FIG. 4 shows a fourth embodiment of the Lorentz force anemometer with a rotating primary field B. The magnetic system 03 in this case comprises two oppositely placed disks 14 of magnetically conductive material, joined together, which form the yoke, in which a plurality of permanent magnets 08, 09 with alternating polarity are embedded or glued on (FIG. 4 b and c).

This disks 14 are arranged opposite each other so that each time one magnetic north pole of a permanent magnet 08 lies opposite a magnetic south pole of a permanent magnet 09.

In the exploratory mode, the magnetic system 03 is placed in rotation by the Lorentz force generated by the moving substance 01 and the rotary speed ω is measured continually by means of a tachometer 15. From the measured speed ω, the evaluation unit 05 calculates the sought property of the substance 01, such as the flow rate.

It also within the scope of the invention to install a motor with integrated torque measuring system, instead of the tachometer 15. In the monitoring mode, then, the motor will rotate with a defined rotary speed. At the same time, the torque produced by it will be measured and from this the sought property of the substance 01, such as the flow rate, will be calculated in the evaluation unit 05.

In the exploratory mode, the speed ω of the magnetic system 03 shown in FIG. 4 constitutes the actuating variable, while the torque M embodies the state parameter. If the speed ω is low, the lines of the magnetic field 12 entirely penetrate the substance being inspected 01 (FIG. 4 d).

But if the speed ω is great (FIG. 4 e), the lines of the magnetic field 12 are displaced from the substance 01 by virtue of the skin effect and only move through the regions of the substance 01 near the walls. Thus, by varying the speed ω, one can deliberately influence the distribution of the primary field B at the site of the substance being inspected 01.

In the exploratory mode, the measuring system integrated in the motor measures the torque M acting on the magnetic system 03 for a plurality of speeds ω. From this, the evaluation unit 05 calculates the profile of the flow velocity and the electrical conductance of the substance 01, again by solving an inverse problem.

FIG. 5 shows a fifth embodiment of the Lorentz force anemometer. The magnetic system 03 is two-part and comprises an active component 03 a and a passive component 03 b. The passive component 03 b of the magnetic system 03 is arranged stationary beneath the substance being inspected 01, while the active component 03 a of the magnetic system 03 is positioned above the substance 01. The substance 01 is covered with a layer of slag.

In the monitoring mode, the active component 03 a is also stationary. By measuring or plotting one or more state parameters (force and torque components) acting on the active component 03 a of the magnetic system 03 by means of the measurement system 04 as a function of time, the sought property of the substance, such as the flow rate, is calculated in the evaluation unit 05.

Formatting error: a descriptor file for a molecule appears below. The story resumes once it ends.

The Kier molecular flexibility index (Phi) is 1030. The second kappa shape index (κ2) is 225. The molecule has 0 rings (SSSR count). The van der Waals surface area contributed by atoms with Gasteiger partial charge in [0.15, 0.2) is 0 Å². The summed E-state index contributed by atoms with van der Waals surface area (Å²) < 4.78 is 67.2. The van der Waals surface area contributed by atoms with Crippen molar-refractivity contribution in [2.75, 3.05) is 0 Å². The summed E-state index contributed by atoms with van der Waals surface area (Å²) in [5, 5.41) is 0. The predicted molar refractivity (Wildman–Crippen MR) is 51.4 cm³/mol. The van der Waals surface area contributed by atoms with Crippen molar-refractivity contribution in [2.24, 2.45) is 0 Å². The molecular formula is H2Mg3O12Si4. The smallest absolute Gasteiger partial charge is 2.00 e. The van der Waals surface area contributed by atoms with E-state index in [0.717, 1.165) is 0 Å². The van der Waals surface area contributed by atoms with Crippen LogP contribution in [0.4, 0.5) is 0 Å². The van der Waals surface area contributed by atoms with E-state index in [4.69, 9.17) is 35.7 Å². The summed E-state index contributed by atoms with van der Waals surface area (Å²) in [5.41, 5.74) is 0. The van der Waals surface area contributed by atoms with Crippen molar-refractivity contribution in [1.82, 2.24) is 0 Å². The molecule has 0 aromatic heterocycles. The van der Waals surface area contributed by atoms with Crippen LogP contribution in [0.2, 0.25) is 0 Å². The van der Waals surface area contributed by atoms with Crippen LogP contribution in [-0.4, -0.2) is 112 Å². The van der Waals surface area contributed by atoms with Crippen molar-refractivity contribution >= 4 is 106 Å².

In the exploratory mode, the position of the active component 03 a relative to the substance 01 and to the passive component 03 b is changed in a defined maimer by means of the actuator system 06 and at the same time one measures the force and torque components acting on the active component 03 a of the magnetic system 03 by means of the measurement system 04. By solving an inverse problem, the profiles of velocity v and electrical conductance of the substance are calculated from this in the evaluation unit 05.

FIG. 6 shows in a sixth embodiment of a Lorentz force anemometer a magnetic system 03, which is designed as a fold-open elliptical cylinder. In this embodiment, the permanent magnets 08, 09 are fastened to a housing consisting of two half shells 16. The half shells 16 are joined together by means of a hinge 17 and can be opened and closed by means of the actuator system 06.

In the open state (FIG. 6 a), the magnetic system 03 can be removed and it generates an inhomogeneous magnetic field B in the substance being inspected 1. In the closed state (FIG. 6 b), the magnetic field B is homogeneous and possesses a maximum value.

Of course, it also falls within the scope of the invention to vary the aperture angle of the elliptical cylinder continuously in the exploratory mode.

In the monitoring mode, the aperture angle of the elliptical cylinder is held constant and once again the force and/or torque components acting on it are ascertained as state parameters as a function of time by the measurement methods described in the preceding sample embodiments.

In the exploratory mode, the force and torque components acting on the magnetic system 03 are measured for a plurality of aperture angles of the elliptical cylinder and once again used in the evaluation unit (not shown here) to solve an inverse problem and calculate the profile of flow velocity and electrical conductance of the substance being inspected.

LIST OF REFERENCE NUMBERS

  • 01 electrically conductive substance
  • 02 channel/gutter
  • 03 magnetic system
    • 03 a active component of the magnetic system
    • 03 b passive component of the magnetic system
  • 04 measurement system
  • 05 evaluation unit
  • 06 actuator system
  • 07 holder
  • 08 permanent magnet
  • 09 permanent magnet
  • 10 -
  • 11 yoke
  • 12 field lines
  • 13 coil
  • 14 disk
  • 15 tachometer
  • 16 half shell
  • 17 hinge
  • v flow velocity
  • B magnetic primary field
  • F force
  • M torque
  • ω rotary speed
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Classifications
U.S. Classification324/228, 324/261, 324/236, 324/239, 324/262, 324/259, 324/232, 324/260, 324/164, 324/226, 324/235, 324/258, 324/257
International ClassificationG01N27/72, G01R33/12
Cooperative ClassificationG01N27/9026, G01F1/56
European ClassificationG01F1/56, G01N27/90A1C
Legal Events
DateCodeEventDescription
Mar 21, 2008ASAssignment
Owner name: TECHNISCHE UNIVERSITAT ILMENAU, GERMANY
Free format text: ASSIGNMENT OF ASSIGNORS INTEREST;ASSIGNORS:THESS, ANDRE;KOLESNIKOV, YURI;KARCHER, CHRISTIAN;REEL/FRAME:020686/0293
Effective date: 20080313